The Mail on Sunday - Event
Shakespeare In Art: Tempests, Tyrants And Tragedy
Theatrical paintings are rarely great – their inspiration has come from the playwright, not the artists. George Romney’s The Tempest and Dante Gabriel Rossetti’s The Death Of Lady Macbeth could not be said to be those artists’ masterpieces. Despite both being in the latest show at Warwickshire country house and gallery Compton Verney, the exhibition, which aims to reveal the impact of Shakespeare’s plays on artists over the centuries, succeeds. The pictures – and the quality of the artists – are a reminder, on the 400th anniversary of Shakespeare’s death, how much he has been admired, and for how long.
The show is divided into separate rooms devoted to paintings inspired by King Lear, Hamlet, Macbeth, A Midsummer Night’s Dream, The Tempest and Henry VIII. The pick of the bunch is John Singer Sargent’s full-length 1889 portrait of the celebrated actress Ellen Terry as Lady Macbeth. Another highlight is a wonderfully cartoonish 1783 painting by Henry Fuseli of the three witches from Macbeth.
Shakespeare’s impact on art was at its greatest in the late 18th century, when a whole Shakespeare Gallery was built on London’s Pall Mall – the subject of another, small show at Compton Verney. A print publisher, John Boydell, commissioned artists – including Romney, Fuseli and James Northcote – to paint vast canvases of Shakespeare scenes for the gal-
Compton Verney, Warwickshire Until June 19
lery. The whole enterprise was mocked by some, including the satirical engraver James Gillray, who attacked Boydell for his greed – and for not commissioning Gillray to do any of the commercial engravings of the pictures.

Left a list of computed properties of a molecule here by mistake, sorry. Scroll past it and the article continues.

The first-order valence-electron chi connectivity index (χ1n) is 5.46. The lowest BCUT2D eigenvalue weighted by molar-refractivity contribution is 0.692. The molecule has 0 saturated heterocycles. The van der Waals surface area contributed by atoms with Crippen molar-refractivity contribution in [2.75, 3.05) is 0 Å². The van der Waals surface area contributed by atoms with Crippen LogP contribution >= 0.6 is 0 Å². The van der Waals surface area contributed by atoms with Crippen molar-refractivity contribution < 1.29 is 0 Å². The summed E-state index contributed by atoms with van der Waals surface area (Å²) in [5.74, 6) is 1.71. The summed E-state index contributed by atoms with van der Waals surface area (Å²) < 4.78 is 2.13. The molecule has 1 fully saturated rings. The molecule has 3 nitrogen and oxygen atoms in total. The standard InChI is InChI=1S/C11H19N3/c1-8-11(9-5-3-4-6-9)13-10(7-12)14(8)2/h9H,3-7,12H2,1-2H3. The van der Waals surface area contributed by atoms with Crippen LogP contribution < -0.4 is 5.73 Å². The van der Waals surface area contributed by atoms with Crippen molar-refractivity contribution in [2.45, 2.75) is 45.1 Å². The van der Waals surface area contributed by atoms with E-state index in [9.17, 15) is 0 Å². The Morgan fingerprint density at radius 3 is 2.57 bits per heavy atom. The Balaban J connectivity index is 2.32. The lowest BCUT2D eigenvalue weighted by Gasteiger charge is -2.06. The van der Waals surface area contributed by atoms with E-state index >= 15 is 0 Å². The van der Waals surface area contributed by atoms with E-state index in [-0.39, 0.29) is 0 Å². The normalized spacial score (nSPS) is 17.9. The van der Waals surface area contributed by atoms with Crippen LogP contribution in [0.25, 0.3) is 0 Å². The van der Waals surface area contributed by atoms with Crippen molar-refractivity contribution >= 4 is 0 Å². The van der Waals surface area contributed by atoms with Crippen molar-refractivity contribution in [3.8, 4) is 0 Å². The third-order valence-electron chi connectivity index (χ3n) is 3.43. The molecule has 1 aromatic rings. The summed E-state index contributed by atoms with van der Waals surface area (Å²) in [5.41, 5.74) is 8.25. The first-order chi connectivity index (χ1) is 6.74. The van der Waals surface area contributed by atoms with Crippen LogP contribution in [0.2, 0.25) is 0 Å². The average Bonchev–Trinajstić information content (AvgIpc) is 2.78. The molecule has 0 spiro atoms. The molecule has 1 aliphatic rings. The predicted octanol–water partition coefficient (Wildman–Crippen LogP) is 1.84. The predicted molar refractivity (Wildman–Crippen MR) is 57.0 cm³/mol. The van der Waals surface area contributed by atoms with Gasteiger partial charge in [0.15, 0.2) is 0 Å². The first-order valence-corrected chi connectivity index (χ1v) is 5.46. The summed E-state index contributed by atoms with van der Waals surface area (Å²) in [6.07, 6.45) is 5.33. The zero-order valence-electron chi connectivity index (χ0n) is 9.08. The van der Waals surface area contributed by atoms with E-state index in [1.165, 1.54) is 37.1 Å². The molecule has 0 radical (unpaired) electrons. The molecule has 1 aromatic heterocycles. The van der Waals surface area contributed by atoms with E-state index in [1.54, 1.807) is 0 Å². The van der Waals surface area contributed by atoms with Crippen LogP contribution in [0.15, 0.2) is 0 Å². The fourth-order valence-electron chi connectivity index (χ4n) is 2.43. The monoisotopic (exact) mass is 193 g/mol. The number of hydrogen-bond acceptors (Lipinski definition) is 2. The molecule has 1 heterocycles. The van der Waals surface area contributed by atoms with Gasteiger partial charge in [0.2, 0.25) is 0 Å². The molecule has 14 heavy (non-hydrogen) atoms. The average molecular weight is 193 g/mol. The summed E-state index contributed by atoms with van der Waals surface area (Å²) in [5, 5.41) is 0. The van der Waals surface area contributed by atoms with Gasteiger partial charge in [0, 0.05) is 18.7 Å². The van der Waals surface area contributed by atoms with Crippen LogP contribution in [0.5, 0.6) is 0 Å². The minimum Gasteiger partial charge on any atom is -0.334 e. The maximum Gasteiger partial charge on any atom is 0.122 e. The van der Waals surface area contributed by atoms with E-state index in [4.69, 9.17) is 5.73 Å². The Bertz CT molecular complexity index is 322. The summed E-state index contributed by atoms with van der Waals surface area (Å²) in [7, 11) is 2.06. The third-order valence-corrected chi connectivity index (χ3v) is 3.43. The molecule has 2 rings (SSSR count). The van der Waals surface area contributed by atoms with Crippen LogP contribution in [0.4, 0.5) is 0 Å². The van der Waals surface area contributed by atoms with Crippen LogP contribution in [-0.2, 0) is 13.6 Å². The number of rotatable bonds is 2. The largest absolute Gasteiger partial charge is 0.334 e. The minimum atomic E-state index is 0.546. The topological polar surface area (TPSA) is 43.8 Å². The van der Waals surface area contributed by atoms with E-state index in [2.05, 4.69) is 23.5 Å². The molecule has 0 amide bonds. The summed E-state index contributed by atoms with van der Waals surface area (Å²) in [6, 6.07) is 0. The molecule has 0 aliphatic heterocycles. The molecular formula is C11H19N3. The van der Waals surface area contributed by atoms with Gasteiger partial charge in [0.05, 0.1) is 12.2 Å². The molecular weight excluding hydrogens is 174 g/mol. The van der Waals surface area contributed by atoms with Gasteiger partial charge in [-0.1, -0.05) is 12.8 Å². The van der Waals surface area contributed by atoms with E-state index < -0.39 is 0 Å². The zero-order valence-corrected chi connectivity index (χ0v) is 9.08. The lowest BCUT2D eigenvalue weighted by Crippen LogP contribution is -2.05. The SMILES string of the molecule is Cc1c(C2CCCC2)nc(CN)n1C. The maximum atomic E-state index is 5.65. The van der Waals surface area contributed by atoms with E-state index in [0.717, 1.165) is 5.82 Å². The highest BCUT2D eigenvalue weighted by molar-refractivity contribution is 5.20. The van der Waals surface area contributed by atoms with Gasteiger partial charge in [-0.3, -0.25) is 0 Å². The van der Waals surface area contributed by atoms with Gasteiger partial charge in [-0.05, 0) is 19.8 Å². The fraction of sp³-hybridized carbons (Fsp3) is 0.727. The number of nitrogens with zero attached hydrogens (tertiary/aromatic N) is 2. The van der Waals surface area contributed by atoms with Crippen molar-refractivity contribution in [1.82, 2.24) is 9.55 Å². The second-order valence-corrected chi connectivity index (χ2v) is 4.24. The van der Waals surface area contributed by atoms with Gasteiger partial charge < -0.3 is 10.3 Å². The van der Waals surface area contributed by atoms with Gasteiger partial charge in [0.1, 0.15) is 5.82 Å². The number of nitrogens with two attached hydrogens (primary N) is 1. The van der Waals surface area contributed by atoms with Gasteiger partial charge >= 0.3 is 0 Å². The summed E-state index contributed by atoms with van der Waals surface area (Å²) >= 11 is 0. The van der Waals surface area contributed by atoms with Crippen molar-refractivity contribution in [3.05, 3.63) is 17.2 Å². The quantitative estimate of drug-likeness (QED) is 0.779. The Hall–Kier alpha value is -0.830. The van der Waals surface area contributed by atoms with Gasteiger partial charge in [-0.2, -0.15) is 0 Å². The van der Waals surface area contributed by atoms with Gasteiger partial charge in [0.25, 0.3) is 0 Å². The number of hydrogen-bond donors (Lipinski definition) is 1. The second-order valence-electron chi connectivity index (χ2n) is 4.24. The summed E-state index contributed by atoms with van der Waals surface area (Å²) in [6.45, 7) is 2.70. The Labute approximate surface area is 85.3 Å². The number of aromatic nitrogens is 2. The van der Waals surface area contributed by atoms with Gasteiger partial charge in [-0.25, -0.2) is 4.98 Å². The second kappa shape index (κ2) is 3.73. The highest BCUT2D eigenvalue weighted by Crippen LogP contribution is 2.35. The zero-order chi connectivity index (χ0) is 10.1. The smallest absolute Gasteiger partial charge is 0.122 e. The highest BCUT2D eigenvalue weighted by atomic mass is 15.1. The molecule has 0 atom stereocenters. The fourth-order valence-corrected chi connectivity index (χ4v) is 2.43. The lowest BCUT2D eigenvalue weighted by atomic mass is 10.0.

Modern artists’ treatment of Shakespeare is a mixed bag. There is a moving 2015 installation by Davy and Kristin McGuire of a drowning Ophelia – a holograph of a struggling girl has been projected beneath a pool of water, surrounded by the ‘crowflowers, nettles, daisies and long purples’ listed in Hamlet. It is a clever, original take on Millais’ Ophelia in Tate Britain. But there are some depressingly dreary photos by Tom Hunter of A Midsummer Night’s Dream, one an achingly unedgy picture of Titania sleeping on a billiard table in a dimly lit snooker club in Hackney.
This is a show not for experts on the Bard’s life and works but those at least a little familiar with his greatest hits. They will leave knowing a lot more about the genius born seven miles down the road, and about how his creations have reverberated down the centuries through the world of art.